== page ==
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Williams v. Williams

United States District Court, D. Nevada

March 2, 2017

TIMOTHY LEROY WILLIAMS, Petitioner,
v.
BRIAN E. WILLIAMS, SR, et al., Respondents.

          ORDER

          ANDREW P. GORDON UNITED STATES DISTRICT JUDGE.

         This pro se habeas matter under 28 U.S.C. § 2254 is before the court on respondents' motion to dismiss petitioner Timothy Leroy Williams' petition (ECF No. 9). Williams opposed (ECF No. 17), and respondents replied (ECF No. 18).

         I. Procedural History and Background

         On April 14, 2011, Williams pleaded guilty to two counts of burglary (exhibit 5).[1] The state district court adjudicated Williams a habitual criminal and sentenced him to five to twenty years. Exh. 10. Judgment of conviction was entered on September 1, 2011. Id. Williams did not file a direct appeal.

         Williams filed a motion to correct an illegal sentence on April 23, 2012. Exh. 13. The state district court denied the motion, and the Nevada Supreme Court affirmed that denial. Exhs. 22, 33.

         Also on April 23, 2012, Williams filed a state postconviction habeas corpus petition. Exh. 74. The Nevada Court of Appeals affirmed the denial of the counseled petition on November 24, 2015, and remittitur issued on December 14, 2015. Exhs. 70, 73.

         On December 11, 2015, Williams dispatched his federal habeas petition for filing (ECF No. 7). Respondents now argue that portions of grounds 1 and 2 are unexhausted (ECF No. 9).

         II. Legal Standard for Exhaustion

         A federal court will not grant a state prisoner's petition for habeas relief until the prisoner has exhausted his available state remedies for all claims raised. Rose v. Lundy, 455 U.S. 509 (1982); 28 U.S.C. § 2254(b). A petitioner must give the state courts a fair opportunity to act on each of his claims before he presents those claims in a federal habeas petition. O'Sullivan v. Boerckel, 526 U.S. 838, 844 (1999); see also Duncan v. Henry, 513 U.S. 364, 365 (1995). A claim remains unexhausted until the petitioner has given the highest available state court the opportunity to consider the claim through direct appeal or state collateral review proceedings. See Casey v. Moore, 386 F.3d 896, 916 (9th Cir. 2004); Garrison v. McCarthey, 653 F.2d 374, 376 (9th Cir. 1981).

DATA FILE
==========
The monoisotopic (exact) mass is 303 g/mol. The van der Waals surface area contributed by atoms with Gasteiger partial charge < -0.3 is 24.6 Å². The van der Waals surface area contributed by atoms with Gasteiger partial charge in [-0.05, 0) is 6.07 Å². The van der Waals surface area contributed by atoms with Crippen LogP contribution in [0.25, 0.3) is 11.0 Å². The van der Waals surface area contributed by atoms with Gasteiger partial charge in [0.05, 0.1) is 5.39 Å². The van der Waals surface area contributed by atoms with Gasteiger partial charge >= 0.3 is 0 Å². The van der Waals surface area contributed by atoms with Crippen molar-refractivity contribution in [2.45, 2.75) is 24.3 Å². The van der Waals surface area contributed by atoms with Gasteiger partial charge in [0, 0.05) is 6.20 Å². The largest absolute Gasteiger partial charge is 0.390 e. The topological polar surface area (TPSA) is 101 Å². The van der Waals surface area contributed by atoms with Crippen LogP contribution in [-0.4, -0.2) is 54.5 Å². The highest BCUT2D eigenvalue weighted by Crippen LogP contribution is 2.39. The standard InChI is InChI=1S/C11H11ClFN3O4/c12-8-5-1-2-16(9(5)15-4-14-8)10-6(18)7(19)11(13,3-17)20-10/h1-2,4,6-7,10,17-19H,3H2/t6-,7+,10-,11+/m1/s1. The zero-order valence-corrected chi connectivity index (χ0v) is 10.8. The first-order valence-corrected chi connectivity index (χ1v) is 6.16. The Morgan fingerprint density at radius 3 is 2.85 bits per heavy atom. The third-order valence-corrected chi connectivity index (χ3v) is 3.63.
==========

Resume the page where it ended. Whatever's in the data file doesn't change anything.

A habeas petitioner must "present the state courts with the same claim he urges upon the federal court." Picard v. Connor, 404 U.S. 270, 276 (1971). The federal constitutional implications of a claim, not just issues of state law, must have been raised in the state court to achieve exhaustion. Ybarra v. Sumner, 678 F.Supp. 1480, 1481 (D. Nev. 1988) (citing Picard, 404 U.S. at 276)). To achieve exhaustion, the state court must be "alerted to the fact that the prisoner [is] asserting claims under the United States Constitution" and given the opportunity to correct alleged violations of the prisoner's federal rights. Duncan v. Henry, 513 U.S. 364, 365 (1995); see Hiivala v. Wood, 195 F.3d 1098, 1106 (9th Cir. 1999). It is well settled that 28 U.S.C. § 2254(b) "provides a simple and clear instruction to potential litigants: before you bring any claims to federal court, be sure that you first have taken each one to state court." Jiminez v. Rice, 276 F.3d 478, 481 (9th Cir. 2001) (quoting Rose v. Lundy, 455 U.S. 509, 520 (1982)). "[G]eneral appeals to broad constitutional principles, such as due process, equal protection, and the right to a fair trial, are insufficient to establish exhaustion." Hiivala, 195 F.3d at 1106. However, citation to state case law that applies federal constitutional principles will suffice. Peterson v. Lampert, 319 F.3d 1153, 1158 (9th Cir. 2003) (en banc).

         A claim is not exhausted unless the petitioner has presented to the state court the same operative facts and legal theory upon which his federal habeas claim is based. Bland v. California Dept. Of Corrections, 20 F.3d 1469, 1473 (9th Cir. 1994). The exhaustion requirement is not met when the petitioner presents to the federal court facts or evidence which place the claim in a significantly different posture than it was in the state courts, or where different facts are presented at the federal level to support the same theory. See Nevius v. Sumner, 852 F.2d 463, 470 (9th Cir. 1988); Pappageorge v. Sumner, 688 F.2d 1294, 1295 (9th Cir. 1982); Johnstone v. Wolff, 582 F.Supp. 455, 458 (D. Nev. 1984).

         III. Instant Petition

         Ground 1

         Williams contends that his counsel rendered ineffective assistance in violation of his Sixth Amendment rights (ECF No. 7, p. 3). ...


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